Uzbekistan's elections labeled 'undemocratic'

Islam Karimov, the only president since independence from Soviet rule, received 88.1 percent of the vote in a weekend election.

Islam Karimov, Uzbekistan's only president since independence from Soviet rule, swept to victory with 88.1 percent of the vote in a weekend election criticized as undemocratic by Western observers.

Mr. Karimov, who has tolerated no dissent since he came to power in 1989, has been under fire from the West since 2005, when troops fired on protesters in the town of Andijan, killing hundreds of people, according to witnesses. Karimov's government blamed the violence on Islamist rebels and put the number of dead at 187, saying most were terrorists or security forces. Karimov ordered the shutdown of a US air base following Western criticism of his government's actions in Andijan.

The three little-known candidates who stood in against Karimov – a lineup that analysts said was designed to lend the election an appearance of fairness – won about 3 percent of the vote each, the Central Election Commission said.

Central Asia's most populous nation is at the heart of a geopolitical power struggle between the West and Russia, which still sees former Soviet Central Asia as its sphere of interest.

The election monitoring watchdog of the Organization for Security and Cooperation in Europe (OSCE), of which Uzbekistan is a member, said the Sunday vote fell below democratic standards.

"[It] was held in a strictly controlled political environment, leaving no room for real opposition, and the election generally failed to meet many OSCE commitments for democratic elections," it said in a statement.

The West has criticized Karimov for his intolerance to political opposition and isolationist policies, but the leader has promised to push for more reforms and to encourage foreign investment.

Karimov has resisted market reforms since the Soviet disintegration and has brought the resource-rich nation's economy to the brink of collapse, plunging most of its 27 million people into poverty. More than 3 million Uzbeks have left for Russia and Kazakhstan in recent years, by the two countries' official estimates.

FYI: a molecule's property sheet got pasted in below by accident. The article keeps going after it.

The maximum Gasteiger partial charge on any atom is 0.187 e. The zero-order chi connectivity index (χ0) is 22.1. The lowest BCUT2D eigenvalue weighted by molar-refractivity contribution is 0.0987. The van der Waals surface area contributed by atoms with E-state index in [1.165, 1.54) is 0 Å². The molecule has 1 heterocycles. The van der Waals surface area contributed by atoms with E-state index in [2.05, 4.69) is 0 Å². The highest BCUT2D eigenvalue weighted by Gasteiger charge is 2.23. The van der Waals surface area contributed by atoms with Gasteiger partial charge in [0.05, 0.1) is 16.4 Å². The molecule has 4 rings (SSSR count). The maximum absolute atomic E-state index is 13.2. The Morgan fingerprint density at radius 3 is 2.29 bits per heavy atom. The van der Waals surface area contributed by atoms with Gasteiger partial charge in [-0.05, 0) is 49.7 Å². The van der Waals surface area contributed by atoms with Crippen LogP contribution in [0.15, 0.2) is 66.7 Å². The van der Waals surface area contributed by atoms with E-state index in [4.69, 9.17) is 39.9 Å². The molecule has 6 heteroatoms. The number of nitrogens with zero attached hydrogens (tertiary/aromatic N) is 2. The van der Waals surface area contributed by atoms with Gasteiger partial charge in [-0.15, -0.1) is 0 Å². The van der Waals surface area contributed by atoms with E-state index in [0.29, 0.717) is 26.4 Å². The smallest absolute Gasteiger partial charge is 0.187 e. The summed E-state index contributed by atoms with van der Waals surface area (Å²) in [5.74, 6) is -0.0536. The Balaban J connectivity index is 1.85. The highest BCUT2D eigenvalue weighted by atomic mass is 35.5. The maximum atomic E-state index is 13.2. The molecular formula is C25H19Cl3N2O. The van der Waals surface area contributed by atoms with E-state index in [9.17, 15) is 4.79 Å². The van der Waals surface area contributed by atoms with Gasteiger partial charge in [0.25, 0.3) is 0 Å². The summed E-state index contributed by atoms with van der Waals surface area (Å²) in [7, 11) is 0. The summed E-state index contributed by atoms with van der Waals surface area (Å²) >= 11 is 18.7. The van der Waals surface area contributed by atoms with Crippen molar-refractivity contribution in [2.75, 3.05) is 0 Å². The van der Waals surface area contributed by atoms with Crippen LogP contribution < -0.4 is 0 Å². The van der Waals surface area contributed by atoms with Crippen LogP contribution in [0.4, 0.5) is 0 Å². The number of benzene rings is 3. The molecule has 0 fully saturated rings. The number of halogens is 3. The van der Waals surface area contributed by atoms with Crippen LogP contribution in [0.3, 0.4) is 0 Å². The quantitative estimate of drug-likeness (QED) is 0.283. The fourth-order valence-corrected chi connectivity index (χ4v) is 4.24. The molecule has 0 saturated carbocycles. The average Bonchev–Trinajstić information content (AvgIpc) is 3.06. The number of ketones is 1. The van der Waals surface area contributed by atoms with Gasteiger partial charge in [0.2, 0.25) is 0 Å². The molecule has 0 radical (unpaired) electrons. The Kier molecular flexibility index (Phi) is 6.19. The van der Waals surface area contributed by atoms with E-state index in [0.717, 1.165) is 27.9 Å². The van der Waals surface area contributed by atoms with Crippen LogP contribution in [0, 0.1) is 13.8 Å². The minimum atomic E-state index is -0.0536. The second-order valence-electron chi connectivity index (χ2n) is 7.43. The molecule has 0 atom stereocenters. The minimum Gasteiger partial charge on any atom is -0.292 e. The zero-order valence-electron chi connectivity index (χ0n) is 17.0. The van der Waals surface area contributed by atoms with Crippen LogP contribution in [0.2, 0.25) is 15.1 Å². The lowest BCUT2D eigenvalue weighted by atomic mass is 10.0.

The OSCE said Karimov's registration as a candidate "raised legal issues" because there was a constitutional ban on more than two consecutive terms.

Uzbek officials have not clarified this, but a 2002 referendum effectively changed the constitutional framework for the presidency by extending Karimov's term to seven years from five, technically making this his first term in office.

Uzbekistan has never held an election that was judged fair by Western monitors. Karimov won the previous election in 2000 with 92 percent of the ballot.

A different assessment of the vote came from the observer mission of the Commonwealth of Independent States, a grouping of most of the former Soviet republics. The election "proceeded in line with the country's election legislation and universally recognized norms for holding democratic elections," mission head Sergei Lebedev was quoted as saying by the ITAR-Tass news agency. "It was a major factor in further democratization of social life in Uzbekistan."

A handful of opposition politicians and human-rights defenders in Central Asia's most populous state have cried foul. "Under no circumstances, one should accept this election as legitimate," said Nigara Khidoyatova, head of the unregistered opposition Ozod Dekhkonlar party. "I would like to see more pressure from the West."

The OSCE, which sent a limited mission of just over 20 people to Tashkent, said it had registered a host of violations during the voting, including duplicated signatures on voters' lists that suggest illegal proxy voting and other irregularities.

"Since all candidates in the present election publicly endorsed the incumbent, the electorate was deprived of a genuine choice," it said, adding that "the unusually high" turnout of 90.6 percent "raised further concerns regarding the accuracy of the reporting of results."

Central Election Commission head Mirzoulugbek Abdusalomov defended the election, saying the high turnout represented a step toward democracy.

"Preliminary results showed that the election was conducted in accordance with the Constitution," he said. "We received no complaints about any violations during the vote."

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